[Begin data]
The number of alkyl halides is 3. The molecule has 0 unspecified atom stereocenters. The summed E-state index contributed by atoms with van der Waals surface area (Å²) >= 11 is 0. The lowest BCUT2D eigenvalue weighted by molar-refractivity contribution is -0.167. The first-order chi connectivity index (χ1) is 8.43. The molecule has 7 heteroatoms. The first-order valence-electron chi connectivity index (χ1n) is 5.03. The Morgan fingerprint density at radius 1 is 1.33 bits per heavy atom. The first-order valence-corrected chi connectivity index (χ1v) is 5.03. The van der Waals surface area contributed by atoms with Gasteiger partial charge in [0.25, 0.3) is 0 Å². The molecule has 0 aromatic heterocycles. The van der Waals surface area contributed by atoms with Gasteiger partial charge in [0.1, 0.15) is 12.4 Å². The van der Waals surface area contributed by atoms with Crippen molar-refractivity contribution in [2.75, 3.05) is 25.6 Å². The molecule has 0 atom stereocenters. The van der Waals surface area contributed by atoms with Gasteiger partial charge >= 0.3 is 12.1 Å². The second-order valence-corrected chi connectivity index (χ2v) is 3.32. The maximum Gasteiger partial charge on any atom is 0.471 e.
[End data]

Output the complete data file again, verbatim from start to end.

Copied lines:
The number of alkyl halides is 3. The molecule has 0 unspecified atom stereocenters. The summed E-state index contributed by atoms with van der Waals surface area (Å²) >= 11 is 0. The lowest BCUT2D eigenvalue weighted by molar-refractivity contribution is -0.167. The first-order chi connectivity index (χ1) is 8.43. The molecule has 7 heteroatoms. The first-order valence-electron chi connectivity index (χ1n) is 5.03. The Morgan fingerprint density at radius 1 is 1.33 bits per heavy atom. The first-order valence-corrected chi connectivity index (χ1v) is 5.03. The van der Waals surface area contributed by atoms with Gasteiger partial charge in [0.25, 0.3) is 0 Å². The molecule has 0 aromatic heterocycles. The van der Waals surface area contributed by atoms with Gasteiger partial charge in [0.1, 0.15) is 12.4 Å². The van der Waals surface area contributed by atoms with Crippen molar-refractivity contribution in [2.75, 3.05) is 25.6 Å². The molecule has 0 atom stereocenters. The van der Waals surface area contributed by atoms with Gasteiger partial charge >= 0.3 is 12.1 Å². The second-order valence-corrected chi connectivity index (χ2v) is 3.32. The maximum Gasteiger partial charge on any atom is 0.471 e.